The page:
We demonstrate that the CGH light targeting to neuronal structures enables functional fluorescence transient spatial specificity unachievable with widefield epifluorescence. Importantly, differences in action potential kinetics between adjacent axons and dendrites could be discerned with targeted CGH illumination, but not with pWF illumination. This gain in spatial specificity, despite reducing baseline fluorescence and total photon flux, did not decrease signal-to-noise ratios (Fig. 3, S/N). Specifically, the increased baseline noise (RMSBL) was compensated by increased transient dF/F, presumably due to the higher fraction of photons emanating from external membrane-embedded fluorophores undergoing synchronous electrochromatic shifts during action potential propagation. In the pWF case, increased baseline fluorescence drives an expected decrease in RMS noise, as shot-noise decreases in proportion to the square root of photon flux. These additional photons could originate from autofluorescence, spilled dye, or labeled structures outside of the focal plane and contribute asynchronously or nonspecifically to the spike-evoked fluorescence transient. Hence, although targeted illumination recruited lower photon fluxes, a higher fraction of light evolved from fluorophores subject to near-simultaneous transmembrane potential changes, as evidenced by increased peak spike-evoked dF/F, on average 16% compared to 9% for pWF illumination of the same ROIs (Fig. 3). In certain trials, spike-evoked peak dF/F approached values closer to theoretically estimated limits for electrochromic probes7,29 [for example, 26% in Fig. 2(b)] than the values typically (10% per 100 mV) achieved in axons and dendrites in scattering tissue.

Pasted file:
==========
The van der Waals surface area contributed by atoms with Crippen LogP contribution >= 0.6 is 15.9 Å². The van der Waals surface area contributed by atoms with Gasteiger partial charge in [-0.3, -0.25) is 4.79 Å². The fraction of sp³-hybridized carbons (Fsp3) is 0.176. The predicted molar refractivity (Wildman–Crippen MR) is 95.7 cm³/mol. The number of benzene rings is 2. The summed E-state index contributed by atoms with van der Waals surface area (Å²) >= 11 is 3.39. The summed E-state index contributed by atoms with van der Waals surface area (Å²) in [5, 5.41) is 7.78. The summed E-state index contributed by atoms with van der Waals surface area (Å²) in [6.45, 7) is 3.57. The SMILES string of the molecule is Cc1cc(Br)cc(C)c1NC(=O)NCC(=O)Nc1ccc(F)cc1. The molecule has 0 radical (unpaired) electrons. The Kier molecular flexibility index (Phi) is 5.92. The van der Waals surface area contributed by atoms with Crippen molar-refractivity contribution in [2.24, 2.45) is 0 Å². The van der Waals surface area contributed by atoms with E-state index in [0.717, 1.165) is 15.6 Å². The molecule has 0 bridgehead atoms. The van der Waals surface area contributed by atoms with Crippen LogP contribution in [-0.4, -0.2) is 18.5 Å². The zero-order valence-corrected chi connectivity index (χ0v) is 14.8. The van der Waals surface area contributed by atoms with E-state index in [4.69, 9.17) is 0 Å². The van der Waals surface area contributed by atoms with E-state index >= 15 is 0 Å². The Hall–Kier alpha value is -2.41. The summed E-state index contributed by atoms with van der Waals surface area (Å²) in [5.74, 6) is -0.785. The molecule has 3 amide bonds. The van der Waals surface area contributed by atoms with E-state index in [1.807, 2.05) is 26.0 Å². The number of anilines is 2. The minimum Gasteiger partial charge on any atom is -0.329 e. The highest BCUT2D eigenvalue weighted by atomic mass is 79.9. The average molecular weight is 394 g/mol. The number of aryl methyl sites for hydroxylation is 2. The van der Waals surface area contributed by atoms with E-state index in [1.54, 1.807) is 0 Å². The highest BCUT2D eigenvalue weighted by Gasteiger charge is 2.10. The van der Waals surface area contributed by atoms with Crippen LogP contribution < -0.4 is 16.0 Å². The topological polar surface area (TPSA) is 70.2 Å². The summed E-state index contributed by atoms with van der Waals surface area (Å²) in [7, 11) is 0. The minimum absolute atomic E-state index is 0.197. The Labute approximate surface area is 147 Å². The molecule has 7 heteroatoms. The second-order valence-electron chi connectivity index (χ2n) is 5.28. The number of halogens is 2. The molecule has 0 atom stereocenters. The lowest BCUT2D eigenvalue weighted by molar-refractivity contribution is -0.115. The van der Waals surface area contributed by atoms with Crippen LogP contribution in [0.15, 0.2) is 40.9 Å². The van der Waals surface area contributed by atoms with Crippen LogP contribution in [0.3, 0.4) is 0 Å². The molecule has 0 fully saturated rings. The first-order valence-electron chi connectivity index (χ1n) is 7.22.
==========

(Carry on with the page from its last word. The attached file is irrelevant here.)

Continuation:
In addition to arbitrary lateral patterning capabilities, CGH light targeting confined fluorescence excitation to 10μm in the axial direction for light patterns shaped to cover 10 to 20μm segments of axons and dendrites [Fig. 1(c) and 1(d)]. Amplitude-based one-photon methods for lateral light shaping, including light-emitting diode arrays30 and digital micromirror devices,31,32 do not achieve optical sectioning. Moreover, in contrast with confocal methods for excitation focal volume confinement, CGH enables simultaneous parallel illumination of the entire ROI, removing constraints on the sample rate imposed by serial scanning travel and dwell time. Moreover, CGH provides gains in collection efficiency since fluorescence can be imaged in widefield without losses through pinholes or lens arrays. Increasing spatial specificity without sacrificing information-bearing photons in the collection path is especially important for shot-noise–limited functional fluorescence measurements, in which the S/N scales in proportion to the square root of the photon flux. Although not quantified here, the lateral and axial confinement of CGH-shaped excitation may also prevent photodamage in neighboring dye-containing structures. In the future, the axial sectioning capability of CGH can be further exploited in two-photon with temporal focusing,3334.35 which confines two-photon fluorescence by geometrically dispersing laser pulses, thus reducing peak power outside of the focal plane. Although for the one-photon CGH case axial confinement degrades linearly in proportion to lateral area,26 with temporal focusing the lateral area and axial confinement are decoupled for laterally extended regions.35 In addition, temporally focused shapes show high robustness to scattering, further recommending this approach for extended shape fluorescence excitation in depth.36,37